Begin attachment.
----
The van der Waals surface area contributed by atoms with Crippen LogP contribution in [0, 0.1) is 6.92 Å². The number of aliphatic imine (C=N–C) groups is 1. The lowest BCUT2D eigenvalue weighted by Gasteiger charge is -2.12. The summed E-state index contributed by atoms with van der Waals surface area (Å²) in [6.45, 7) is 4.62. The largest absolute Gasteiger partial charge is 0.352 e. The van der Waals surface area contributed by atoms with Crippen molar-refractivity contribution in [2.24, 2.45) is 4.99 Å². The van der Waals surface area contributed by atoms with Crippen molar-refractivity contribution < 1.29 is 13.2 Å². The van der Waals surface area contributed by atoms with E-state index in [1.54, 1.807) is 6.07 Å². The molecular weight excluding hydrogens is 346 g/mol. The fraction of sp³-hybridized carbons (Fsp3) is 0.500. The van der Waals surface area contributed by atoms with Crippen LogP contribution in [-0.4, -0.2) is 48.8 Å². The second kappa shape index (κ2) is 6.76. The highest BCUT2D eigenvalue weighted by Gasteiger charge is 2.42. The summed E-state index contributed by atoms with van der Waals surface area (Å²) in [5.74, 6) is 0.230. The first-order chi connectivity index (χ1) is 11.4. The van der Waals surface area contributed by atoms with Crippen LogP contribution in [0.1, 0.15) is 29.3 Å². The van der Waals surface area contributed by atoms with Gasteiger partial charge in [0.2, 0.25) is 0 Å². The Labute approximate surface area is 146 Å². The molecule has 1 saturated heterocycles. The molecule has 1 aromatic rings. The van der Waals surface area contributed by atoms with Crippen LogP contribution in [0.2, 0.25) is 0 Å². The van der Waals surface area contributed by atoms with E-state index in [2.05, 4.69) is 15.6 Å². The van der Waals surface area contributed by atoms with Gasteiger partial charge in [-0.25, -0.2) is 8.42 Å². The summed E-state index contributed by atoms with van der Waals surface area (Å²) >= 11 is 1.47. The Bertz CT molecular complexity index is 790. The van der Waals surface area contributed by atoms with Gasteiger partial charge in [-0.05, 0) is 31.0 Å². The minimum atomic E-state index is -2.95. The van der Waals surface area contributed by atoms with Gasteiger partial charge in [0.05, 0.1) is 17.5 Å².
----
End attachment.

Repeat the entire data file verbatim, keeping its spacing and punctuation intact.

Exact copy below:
The van der Waals surface area contributed by atoms with Crippen LogP contribution in [0, 0.1) is 6.92 Å². The number of aliphatic imine (C=N–C) groups is 1. The lowest BCUT2D eigenvalue weighted by Gasteiger charge is -2.12. The summed E-state index contributed by atoms with van der Waals surface area (Å²) in [6.45, 7) is 4.62. The largest absolute Gasteiger partial charge is 0.352 e. The van der Waals surface area contributed by atoms with Crippen molar-refractivity contribution in [2.24, 2.45) is 4.99 Å². The van der Waals surface area contributed by atoms with Crippen molar-refractivity contribution < 1.29 is 13.2 Å². The van der Waals surface area contributed by atoms with E-state index in [1.54, 1.807) is 6.07 Å². The molecular weight excluding hydrogens is 346 g/mol. The fraction of sp³-hybridized carbons (Fsp3) is 0.500. The van der Waals surface area contributed by atoms with Crippen LogP contribution in [-0.4, -0.2) is 48.8 Å². The second kappa shape index (κ2) is 6.76. The highest BCUT2D eigenvalue weighted by Gasteiger charge is 2.42. The summed E-state index contributed by atoms with van der Waals surface area (Å²) in [5.74, 6) is 0.230. The first-order chi connectivity index (χ1) is 11.4. The van der Waals surface area contributed by atoms with Crippen LogP contribution in [0.1, 0.15) is 29.3 Å². The van der Waals surface area contributed by atoms with Gasteiger partial charge in [0.2, 0.25) is 0 Å². The Labute approximate surface area is 146 Å². The molecule has 1 saturated heterocycles. The molecule has 1 aromatic rings. The van der Waals surface area contributed by atoms with Crippen LogP contribution in [0.2, 0.25) is 0 Å². The van der Waals surface area contributed by atoms with E-state index in [2.05, 4.69) is 15.6 Å². The van der Waals surface area contributed by atoms with Gasteiger partial charge in [-0.25, -0.2) is 8.42 Å². The summed E-state index contributed by atoms with van der Waals surface area (Å²) >= 11 is 1.47. The Bertz CT molecular complexity index is 790. The van der Waals surface area contributed by atoms with Gasteiger partial charge in [-0.05, 0) is 31.0 Å². The minimum atomic E-state index is -2.95. The van der Waals surface area contributed by atoms with Gasteiger partial charge in [0.05, 0.1) is 17.5 Å².